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Hartlepool fighter Peter Cope hopes a win over Douggie Curran could move him up a level

HARD AT WORK: Peter Cope

HARD AT WORK: Peter Cope

PETER Cope hopes success in his Northern Area title challenge will propel him to a new level.

The undefeated Hartlepool boxer takes on Newcastle’s Douggie Curran in Gateshead on Friday, September 13, for the vacant super-featherweight belt.

Cope insists he is not taking the 25-year-old Geordie lightly ahead of the 10-rounder at the Dunston Fed Brewery.

“Not at all,” said the 22-year-old Gus Robinson Developments boxer.

“This is definitely the hardest fight of my life.

“But if I can win the Northern Area belt then hopefully it will get me closer to a shot at the English title.

“A win against Dougie would certainly move me up a level.

“I want to push on and this fight will help me, providing I win it.”

Cope knows that the Northern Area belt is a vital stepping stone in a boxer’s career.

Michael Hunter, Hartlepool’s most decorated fighter, won the Northern crown in his eighth contest and was a British champion 11 bouts later.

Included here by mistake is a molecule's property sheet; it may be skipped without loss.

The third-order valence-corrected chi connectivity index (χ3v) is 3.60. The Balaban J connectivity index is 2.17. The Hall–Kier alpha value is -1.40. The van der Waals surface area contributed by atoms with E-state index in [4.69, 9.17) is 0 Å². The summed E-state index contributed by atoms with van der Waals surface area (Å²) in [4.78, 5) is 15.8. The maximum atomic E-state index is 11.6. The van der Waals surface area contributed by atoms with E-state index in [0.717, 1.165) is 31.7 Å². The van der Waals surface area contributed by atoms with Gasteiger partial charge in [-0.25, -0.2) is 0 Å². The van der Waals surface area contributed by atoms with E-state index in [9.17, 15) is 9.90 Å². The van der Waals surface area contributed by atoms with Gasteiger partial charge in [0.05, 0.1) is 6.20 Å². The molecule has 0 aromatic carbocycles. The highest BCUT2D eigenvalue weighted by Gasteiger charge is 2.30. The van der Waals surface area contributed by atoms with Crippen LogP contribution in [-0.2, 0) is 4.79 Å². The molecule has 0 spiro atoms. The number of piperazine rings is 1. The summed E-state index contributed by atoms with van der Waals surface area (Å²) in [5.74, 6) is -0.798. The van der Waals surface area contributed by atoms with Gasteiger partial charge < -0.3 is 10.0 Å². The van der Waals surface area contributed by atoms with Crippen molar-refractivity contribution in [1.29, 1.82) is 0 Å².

A Northern Area belt has provided a notable chance for sparring partner and fighting neighbour Gary Fox.

The Neil Fannan boxer won the regional prize last September and this coming Saturday he will fight Central Area champ Scott Cardle on the undercard of the Ricky Burns world title defence in Glasgow.

It is not an official eliminator but the winner at the SECC will certainly be knocking on the door of the bigger domestic opportunities.

And the same incentive is there for Cope in two Fridays.

The winner of the International Masters super-bantamweight belt at the 2012 Summer Rumble, Cope knows he has the ability and the conditioning to go 10 rounds thanks to that success at the Stadium of Light against Gavin Reid.

“Dougie is a come-forward fighter and very tough,” said Cope. “He’s similar in style to Gavin but probably a bit better.

“He is better than his record suggests [nine wins and 19 defeats], he’s probably been ripped off a few times on the road and taken quite a few late-notice jobs.

“I know he’s good – and game.

“I know I’m going to have to put in a really good performance.”

 

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